“In this interview with Nigel Gibson, one of the most prominent experts on Fanon’s work, he explains the significance of the Fanonian theoretical framework and its relevance for the Arab uprisings. Nigel Gibson has written a number of articles and books on the Martiniquan intellectual and deployed a Fanonian perspective to examine many contemporary revolts. His numerous books include Fanon: The Postcolonial Imagination (2003) and Fanonian Practices in South Africa: From Steve Biko to Abahlali baseMjondolo (2011). He teaches postcolonial theory at Emerson College. The interview was conducted in Boston in July 2012.”
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Though the “Arab Spring” opened things up in many countries, it was not all the same, nor is the struggle of the people complete on any front, so attempts to classify or categorize will inherently fail. Nonetheless, this map represents one view of how things have gone (so far).

Yasser Munif (YM): Ongoing protests have swept the Arab world since the toppling of the Tunisian dictator. They changed the political and cultural landscape of the region. The mot d’ordre of the protesters is clear: “The people want the fall of the regime.” Western powers tried to co-opt the protests because real democracy in the Arab World can threaten their domination of the region. They want to maintain their hegemony in the oil rich gulf. The region is also important geopolitically because of the United States’ close ties to Israel and its wars in the Middle East. The interest of the West in the region is not new. In Culture and Imperialism, Edward Said argues that while formal colonization ended in the mid-twentieth century, Arab countries became the political satellites of the West since then. He writes, “for two generations the United States has sided in the Middle East mostly with tyranny and injustice… one administration after another has propped up compliant and unpopular clients, and turned away from the efforts of small peoples to liberate themselves from military occupation. In a way, Said is suggesting that real independence was never achieved; the present politico-economic condition of Arab countries is a continuation of the colonial period by new means. In this context, the work of Frantz Fanon is very relevant to understanding the current Arab uprisings. Yet, as you explain in a recent essay, one should refrain from the temptation of extrapolating old concepts into new situations. Referring to Fanon’s work ,you write, “The task for radicals is to avoid applying pre-formed cookie-cutter theory to new situations and jamming a new event or movement into old categories, but, instead, to begin to open up space for dialogue and reflection on action.” Do you think that Frantz Fanon’s analysis about colonialism, imperialism, and independence movements can have any relevance today for Arab protesters who are challenging despotic regimes?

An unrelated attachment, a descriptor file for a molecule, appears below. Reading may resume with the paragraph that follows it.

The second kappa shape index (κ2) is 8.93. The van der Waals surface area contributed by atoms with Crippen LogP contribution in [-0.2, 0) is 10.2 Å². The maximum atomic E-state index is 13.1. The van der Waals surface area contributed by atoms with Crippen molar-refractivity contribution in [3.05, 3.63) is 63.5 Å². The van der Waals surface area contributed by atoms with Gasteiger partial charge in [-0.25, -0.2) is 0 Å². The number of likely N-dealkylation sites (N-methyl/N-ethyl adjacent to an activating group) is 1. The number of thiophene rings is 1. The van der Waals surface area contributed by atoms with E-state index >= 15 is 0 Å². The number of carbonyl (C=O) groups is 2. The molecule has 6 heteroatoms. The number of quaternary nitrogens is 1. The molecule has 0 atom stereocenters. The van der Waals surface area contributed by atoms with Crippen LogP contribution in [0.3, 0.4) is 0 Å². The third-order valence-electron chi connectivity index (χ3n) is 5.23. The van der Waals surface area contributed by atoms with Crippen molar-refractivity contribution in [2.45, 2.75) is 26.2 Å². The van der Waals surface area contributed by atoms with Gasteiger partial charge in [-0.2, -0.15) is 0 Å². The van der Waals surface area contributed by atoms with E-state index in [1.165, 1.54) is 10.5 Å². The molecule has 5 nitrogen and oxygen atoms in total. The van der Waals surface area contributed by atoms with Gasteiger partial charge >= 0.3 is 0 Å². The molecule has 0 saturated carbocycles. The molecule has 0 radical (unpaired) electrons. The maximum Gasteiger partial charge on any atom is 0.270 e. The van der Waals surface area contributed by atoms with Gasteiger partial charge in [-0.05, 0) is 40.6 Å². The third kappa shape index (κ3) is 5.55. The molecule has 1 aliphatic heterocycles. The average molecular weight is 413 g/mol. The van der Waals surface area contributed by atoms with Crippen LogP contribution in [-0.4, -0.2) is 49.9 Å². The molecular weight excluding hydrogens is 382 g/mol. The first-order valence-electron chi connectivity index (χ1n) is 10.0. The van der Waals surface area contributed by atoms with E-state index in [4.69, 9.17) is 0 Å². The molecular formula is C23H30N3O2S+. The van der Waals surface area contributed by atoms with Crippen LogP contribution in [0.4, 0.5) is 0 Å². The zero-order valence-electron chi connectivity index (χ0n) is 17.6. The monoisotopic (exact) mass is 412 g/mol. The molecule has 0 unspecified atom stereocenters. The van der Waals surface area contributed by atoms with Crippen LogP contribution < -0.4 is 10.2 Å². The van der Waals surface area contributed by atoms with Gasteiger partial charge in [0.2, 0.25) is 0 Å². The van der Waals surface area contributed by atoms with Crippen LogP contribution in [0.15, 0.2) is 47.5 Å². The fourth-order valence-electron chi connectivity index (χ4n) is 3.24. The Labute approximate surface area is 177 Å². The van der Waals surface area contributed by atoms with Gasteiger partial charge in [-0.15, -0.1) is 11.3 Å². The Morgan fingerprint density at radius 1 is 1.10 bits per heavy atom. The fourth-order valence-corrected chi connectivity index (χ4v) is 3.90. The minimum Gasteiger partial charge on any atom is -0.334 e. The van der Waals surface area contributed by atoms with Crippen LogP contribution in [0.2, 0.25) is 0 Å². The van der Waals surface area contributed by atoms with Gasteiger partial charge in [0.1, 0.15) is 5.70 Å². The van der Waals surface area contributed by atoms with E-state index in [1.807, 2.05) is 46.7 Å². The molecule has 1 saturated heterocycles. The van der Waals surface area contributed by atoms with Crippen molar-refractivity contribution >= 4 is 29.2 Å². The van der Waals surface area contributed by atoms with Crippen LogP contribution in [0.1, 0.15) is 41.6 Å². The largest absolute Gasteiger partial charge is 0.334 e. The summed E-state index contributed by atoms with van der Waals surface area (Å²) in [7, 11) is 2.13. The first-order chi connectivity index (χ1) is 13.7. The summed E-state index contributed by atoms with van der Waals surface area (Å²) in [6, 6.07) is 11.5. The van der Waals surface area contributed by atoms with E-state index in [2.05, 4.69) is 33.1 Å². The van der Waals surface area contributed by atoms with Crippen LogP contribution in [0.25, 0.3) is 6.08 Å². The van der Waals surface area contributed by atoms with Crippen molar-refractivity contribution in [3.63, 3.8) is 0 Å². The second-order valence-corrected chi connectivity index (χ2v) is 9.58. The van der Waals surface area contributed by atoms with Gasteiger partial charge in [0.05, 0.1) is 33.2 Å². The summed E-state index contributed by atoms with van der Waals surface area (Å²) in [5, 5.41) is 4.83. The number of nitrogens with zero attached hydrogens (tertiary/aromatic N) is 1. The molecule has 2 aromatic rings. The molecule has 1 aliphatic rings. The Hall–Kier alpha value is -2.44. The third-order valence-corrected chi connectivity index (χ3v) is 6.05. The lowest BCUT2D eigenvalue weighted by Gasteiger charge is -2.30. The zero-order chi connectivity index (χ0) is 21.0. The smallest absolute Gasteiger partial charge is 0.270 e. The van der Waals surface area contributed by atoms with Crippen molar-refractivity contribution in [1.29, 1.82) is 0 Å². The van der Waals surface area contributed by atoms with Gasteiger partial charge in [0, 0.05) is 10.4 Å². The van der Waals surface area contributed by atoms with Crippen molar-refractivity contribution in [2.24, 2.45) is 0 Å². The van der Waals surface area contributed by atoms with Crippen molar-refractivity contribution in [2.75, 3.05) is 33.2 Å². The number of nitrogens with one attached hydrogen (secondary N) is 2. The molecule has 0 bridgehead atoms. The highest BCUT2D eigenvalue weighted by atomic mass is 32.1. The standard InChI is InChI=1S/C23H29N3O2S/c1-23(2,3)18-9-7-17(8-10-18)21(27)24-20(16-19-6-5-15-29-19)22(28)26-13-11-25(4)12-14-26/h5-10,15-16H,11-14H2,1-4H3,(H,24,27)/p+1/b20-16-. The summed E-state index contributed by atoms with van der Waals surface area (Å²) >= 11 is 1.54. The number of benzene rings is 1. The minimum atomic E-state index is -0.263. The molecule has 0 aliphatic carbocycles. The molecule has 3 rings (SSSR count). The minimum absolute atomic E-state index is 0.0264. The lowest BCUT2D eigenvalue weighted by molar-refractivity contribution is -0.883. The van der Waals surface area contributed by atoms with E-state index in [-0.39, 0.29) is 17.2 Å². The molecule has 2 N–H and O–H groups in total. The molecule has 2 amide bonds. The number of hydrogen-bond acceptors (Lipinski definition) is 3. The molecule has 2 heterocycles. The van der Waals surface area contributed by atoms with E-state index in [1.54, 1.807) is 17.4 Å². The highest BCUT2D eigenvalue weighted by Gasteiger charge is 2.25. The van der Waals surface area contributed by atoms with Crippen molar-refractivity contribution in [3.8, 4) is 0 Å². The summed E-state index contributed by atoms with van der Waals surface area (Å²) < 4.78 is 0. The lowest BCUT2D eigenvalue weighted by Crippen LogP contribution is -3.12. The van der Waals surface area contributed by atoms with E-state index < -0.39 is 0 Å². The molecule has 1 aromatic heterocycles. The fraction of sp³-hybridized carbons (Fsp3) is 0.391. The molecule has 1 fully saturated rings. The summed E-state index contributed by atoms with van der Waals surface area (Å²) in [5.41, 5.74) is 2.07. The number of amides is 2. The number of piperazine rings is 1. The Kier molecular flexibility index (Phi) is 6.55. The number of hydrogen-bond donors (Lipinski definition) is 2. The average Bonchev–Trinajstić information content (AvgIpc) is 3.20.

Nigel Gibson (NG): I do think that Fanon has relevance, and so the question is how do you approach Fanon? Are there categories in Fanon’s thought that can simply be applied to new situations, and if so what new thinking would emerge? Applying Fanon’s categories to new situations is valuable to a degree, but the question I am asking is what does Fanon offer us methodologically? In other words, how does he actually get us to rethink our concepts? I think Fanon is basically an open thinker and a radically humanist thinker. If you look at the first pages of Black Skin White Masks, where he is critical of scientific methods, to the final pages of the Wretched of the Earth, where he talks about working out new concepts, the question is how and on what basis do you work on new concepts with the goal of human freedom? For Fanon, becoming actional is connected to his idea of a new humanism, which is explicitly critical of European humanism so intimately connected with colonialism. So, it is not simply about finding new concepts from anywhere, but being both critical and self-critical and also being very open to what is happening on the ground. So, in other words, a critic could have said, last January in 2011 in Tahrir Square, that if you read Fanon, you know that the liberatory moment is going to be closed down by the military or the state, and therefore end up with a kind of ontological pessimism. We are defeated before we begin. The critic might add, Fanon tells us that all these revolutions in the end will fail, and look: they have. But, for me, that is not how one engages Fanon. If Fanon is alive he is in the revolts because the revolts themselves open up something very new. One has to be aware, or listen, or open one’s mind to what are the new beginnings.